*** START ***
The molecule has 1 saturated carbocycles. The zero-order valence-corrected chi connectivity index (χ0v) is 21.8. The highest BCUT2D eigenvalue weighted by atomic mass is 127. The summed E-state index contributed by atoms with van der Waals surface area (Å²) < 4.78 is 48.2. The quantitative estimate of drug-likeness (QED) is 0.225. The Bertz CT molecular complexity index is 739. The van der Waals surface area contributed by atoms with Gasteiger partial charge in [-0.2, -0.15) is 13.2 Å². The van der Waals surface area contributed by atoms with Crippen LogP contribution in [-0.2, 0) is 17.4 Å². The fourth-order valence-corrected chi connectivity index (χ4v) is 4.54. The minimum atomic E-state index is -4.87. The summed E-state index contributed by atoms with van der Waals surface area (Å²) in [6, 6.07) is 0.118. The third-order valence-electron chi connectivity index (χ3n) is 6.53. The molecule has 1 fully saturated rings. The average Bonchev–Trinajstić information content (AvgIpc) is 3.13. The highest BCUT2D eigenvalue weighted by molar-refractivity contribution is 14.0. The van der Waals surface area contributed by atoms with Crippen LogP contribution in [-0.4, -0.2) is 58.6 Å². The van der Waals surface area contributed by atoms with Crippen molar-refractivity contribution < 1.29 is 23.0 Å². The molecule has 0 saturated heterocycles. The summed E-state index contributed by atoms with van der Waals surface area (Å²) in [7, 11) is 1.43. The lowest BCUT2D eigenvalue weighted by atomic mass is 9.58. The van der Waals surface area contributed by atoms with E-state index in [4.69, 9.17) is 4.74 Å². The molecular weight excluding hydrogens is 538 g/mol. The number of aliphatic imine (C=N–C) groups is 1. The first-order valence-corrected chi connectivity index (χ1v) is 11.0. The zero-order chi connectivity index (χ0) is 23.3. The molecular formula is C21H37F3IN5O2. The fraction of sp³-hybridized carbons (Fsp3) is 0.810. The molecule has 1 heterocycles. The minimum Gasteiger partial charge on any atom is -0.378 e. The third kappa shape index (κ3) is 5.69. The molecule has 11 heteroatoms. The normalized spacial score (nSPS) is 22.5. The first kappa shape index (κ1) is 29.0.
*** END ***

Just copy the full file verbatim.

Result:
The molecule has 1 saturated carbocycles. The zero-order valence-corrected chi connectivity index (χ0v) is 21.8. The highest BCUT2D eigenvalue weighted by atomic mass is 127. The summed E-state index contributed by atoms with van der Waals surface area (Å²) < 4.78 is 48.2. The quantitative estimate of drug-likeness (QED) is 0.225. The Bertz CT molecular complexity index is 739. The van der Waals surface area contributed by atoms with Gasteiger partial charge in [-0.2, -0.15) is 13.2 Å². The van der Waals surface area contributed by atoms with Crippen LogP contribution in [-0.2, 0) is 17.4 Å². The fourth-order valence-corrected chi connectivity index (χ4v) is 4.54. The minimum atomic E-state index is -4.87. The summed E-state index contributed by atoms with van der Waals surface area (Å²) in [6, 6.07) is 0.118. The third-order valence-electron chi connectivity index (χ3n) is 6.53. The molecule has 1 fully saturated rings. The average Bonchev–Trinajstić information content (AvgIpc) is 3.13. The highest BCUT2D eigenvalue weighted by molar-refractivity contribution is 14.0. The van der Waals surface area contributed by atoms with Crippen LogP contribution in [-0.4, -0.2) is 58.6 Å². The van der Waals surface area contributed by atoms with Crippen molar-refractivity contribution < 1.29 is 23.0 Å². The molecule has 0 saturated heterocycles. The summed E-state index contributed by atoms with van der Waals surface area (Å²) in [7, 11) is 1.43. The lowest BCUT2D eigenvalue weighted by atomic mass is 9.58. The van der Waals surface area contributed by atoms with E-state index in [4.69, 9.17) is 4.74 Å². The molecular weight excluding hydrogens is 538 g/mol. The number of aliphatic imine (C=N–C) groups is 1. The first-order valence-corrected chi connectivity index (χ1v) is 11.0. The zero-order chi connectivity index (χ0) is 23.3. The molecular formula is C21H37F3IN5O2. The fraction of sp³-hybridized carbons (Fsp3) is 0.810. The molecule has 1 heterocycles. The minimum Gasteiger partial charge on any atom is -0.378 e. The third kappa shape index (κ3) is 5.69. The molecule has 11 heteroatoms. The normalized spacial score (nSPS) is 22.5. The first kappa shape index (κ1) is 29.0.